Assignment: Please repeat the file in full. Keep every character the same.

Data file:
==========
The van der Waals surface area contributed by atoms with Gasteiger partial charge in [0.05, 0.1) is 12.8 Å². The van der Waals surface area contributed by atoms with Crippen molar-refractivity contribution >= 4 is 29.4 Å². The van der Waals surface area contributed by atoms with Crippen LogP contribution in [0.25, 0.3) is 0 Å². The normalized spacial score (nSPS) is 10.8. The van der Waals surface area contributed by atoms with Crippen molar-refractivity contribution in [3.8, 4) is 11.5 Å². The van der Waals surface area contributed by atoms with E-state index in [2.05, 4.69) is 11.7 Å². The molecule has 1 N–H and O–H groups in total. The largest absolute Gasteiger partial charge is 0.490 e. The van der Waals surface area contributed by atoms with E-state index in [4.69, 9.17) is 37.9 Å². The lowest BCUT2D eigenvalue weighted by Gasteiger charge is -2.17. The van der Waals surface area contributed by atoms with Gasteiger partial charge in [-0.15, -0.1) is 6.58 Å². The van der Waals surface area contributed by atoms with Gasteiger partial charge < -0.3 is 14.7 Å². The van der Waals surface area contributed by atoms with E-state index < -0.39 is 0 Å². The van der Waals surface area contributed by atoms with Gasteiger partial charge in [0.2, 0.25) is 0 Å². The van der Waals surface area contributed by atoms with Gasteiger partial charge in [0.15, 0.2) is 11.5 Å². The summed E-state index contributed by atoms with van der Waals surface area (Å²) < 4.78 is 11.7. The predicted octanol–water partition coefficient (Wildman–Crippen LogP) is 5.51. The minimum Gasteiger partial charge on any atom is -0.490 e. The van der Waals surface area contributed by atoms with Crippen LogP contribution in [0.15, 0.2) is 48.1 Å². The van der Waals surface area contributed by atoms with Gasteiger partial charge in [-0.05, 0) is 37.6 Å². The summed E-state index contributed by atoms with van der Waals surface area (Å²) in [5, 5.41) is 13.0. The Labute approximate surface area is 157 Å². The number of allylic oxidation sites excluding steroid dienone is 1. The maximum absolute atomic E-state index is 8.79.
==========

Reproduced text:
The van der Waals surface area contributed by atoms with Gasteiger partial charge in [0.05, 0.1) is 12.8 Å². The van der Waals surface area contributed by atoms with Crippen molar-refractivity contribution >= 4 is 29.4 Å². The van der Waals surface area contributed by atoms with Crippen LogP contribution in [0.25, 0.3) is 0 Å². The normalized spacial score (nSPS) is 10.8. The van der Waals surface area contributed by atoms with Crippen molar-refractivity contribution in [3.8, 4) is 11.5 Å². The van der Waals surface area contributed by atoms with E-state index in [2.05, 4.69) is 11.7 Å². The molecule has 1 N–H and O–H groups in total. The largest absolute Gasteiger partial charge is 0.490 e. The van der Waals surface area contributed by atoms with E-state index in [4.69, 9.17) is 37.9 Å². The lowest BCUT2D eigenvalue weighted by Gasteiger charge is -2.17. The van der Waals surface area contributed by atoms with Gasteiger partial charge in [-0.15, -0.1) is 6.58 Å². The van der Waals surface area contributed by atoms with Gasteiger partial charge < -0.3 is 14.7 Å². The van der Waals surface area contributed by atoms with E-state index < -0.39 is 0 Å². The van der Waals surface area contributed by atoms with Gasteiger partial charge in [0.2, 0.25) is 0 Å². The van der Waals surface area contributed by atoms with Gasteiger partial charge in [0.15, 0.2) is 11.5 Å². The summed E-state index contributed by atoms with van der Waals surface area (Å²) < 4.78 is 11.7. The predicted octanol–water partition coefficient (Wildman–Crippen LogP) is 5.51. The minimum Gasteiger partial charge on any atom is -0.490 e. The van der Waals surface area contributed by atoms with Crippen LogP contribution in [0.15, 0.2) is 48.1 Å². The van der Waals surface area contributed by atoms with Gasteiger partial charge in [-0.05, 0) is 37.6 Å². The summed E-state index contributed by atoms with van der Waals surface area (Å²) in [5, 5.41) is 13.0. The Labute approximate surface area is 157 Å². The number of allylic oxidation sites excluding steroid dienone is 1. The maximum absolute atomic E-state index is 8.79.